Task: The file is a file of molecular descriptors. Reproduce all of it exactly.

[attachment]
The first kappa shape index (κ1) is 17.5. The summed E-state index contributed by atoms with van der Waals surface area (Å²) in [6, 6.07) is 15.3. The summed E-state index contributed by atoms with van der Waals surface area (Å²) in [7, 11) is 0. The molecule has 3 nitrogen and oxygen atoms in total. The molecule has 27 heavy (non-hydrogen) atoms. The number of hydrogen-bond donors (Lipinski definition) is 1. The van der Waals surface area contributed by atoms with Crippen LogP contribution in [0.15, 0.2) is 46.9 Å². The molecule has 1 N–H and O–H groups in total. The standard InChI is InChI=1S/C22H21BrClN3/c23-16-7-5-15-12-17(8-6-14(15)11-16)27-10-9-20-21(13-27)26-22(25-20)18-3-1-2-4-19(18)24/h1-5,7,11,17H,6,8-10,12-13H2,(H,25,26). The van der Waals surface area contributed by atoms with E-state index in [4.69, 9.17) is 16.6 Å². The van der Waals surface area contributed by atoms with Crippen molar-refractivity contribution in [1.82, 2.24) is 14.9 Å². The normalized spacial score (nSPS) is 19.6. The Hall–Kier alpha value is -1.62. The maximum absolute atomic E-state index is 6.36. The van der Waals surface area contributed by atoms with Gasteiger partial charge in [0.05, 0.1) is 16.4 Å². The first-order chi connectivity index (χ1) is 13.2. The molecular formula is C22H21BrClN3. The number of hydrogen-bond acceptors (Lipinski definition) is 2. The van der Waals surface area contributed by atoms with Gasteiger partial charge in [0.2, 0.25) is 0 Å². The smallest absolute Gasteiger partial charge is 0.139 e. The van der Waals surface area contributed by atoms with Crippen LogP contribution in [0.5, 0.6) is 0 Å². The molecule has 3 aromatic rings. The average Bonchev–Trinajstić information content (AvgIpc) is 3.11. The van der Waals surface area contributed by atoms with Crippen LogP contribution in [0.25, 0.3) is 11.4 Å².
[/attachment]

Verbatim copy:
The first kappa shape index (κ1) is 17.5. The summed E-state index contributed by atoms with van der Waals surface area (Å²) in [6, 6.07) is 15.3. The summed E-state index contributed by atoms with van der Waals surface area (Å²) in [7, 11) is 0. The molecule has 3 nitrogen and oxygen atoms in total. The molecule has 27 heavy (non-hydrogen) atoms. The number of hydrogen-bond donors (Lipinski definition) is 1. The van der Waals surface area contributed by atoms with Crippen LogP contribution in [0.15, 0.2) is 46.9 Å². The molecule has 1 N–H and O–H groups in total. The standard InChI is InChI=1S/C22H21BrClN3/c23-16-7-5-15-12-17(8-6-14(15)11-16)27-10-9-20-21(13-27)26-22(25-20)18-3-1-2-4-19(18)24/h1-5,7,11,17H,6,8-10,12-13H2,(H,25,26). The van der Waals surface area contributed by atoms with E-state index in [4.69, 9.17) is 16.6 Å². The van der Waals surface area contributed by atoms with Crippen molar-refractivity contribution in [1.82, 2.24) is 14.9 Å². The normalized spacial score (nSPS) is 19.6. The Hall–Kier alpha value is -1.62. The maximum absolute atomic E-state index is 6.36. The van der Waals surface area contributed by atoms with Gasteiger partial charge in [0.05, 0.1) is 16.4 Å². The first-order chi connectivity index (χ1) is 13.2. The molecular formula is C22H21BrClN3. The number of hydrogen-bond acceptors (Lipinski definition) is 2. The van der Waals surface area contributed by atoms with Gasteiger partial charge in [0.2, 0.25) is 0 Å². The smallest absolute Gasteiger partial charge is 0.139 e. The van der Waals surface area contributed by atoms with Crippen LogP contribution in [0.5, 0.6) is 0 Å². The molecule has 3 aromatic rings. The average Bonchev–Trinajstić information content (AvgIpc) is 3.11. The van der Waals surface area contributed by atoms with Crippen LogP contribution in [0.25, 0.3) is 11.4 Å².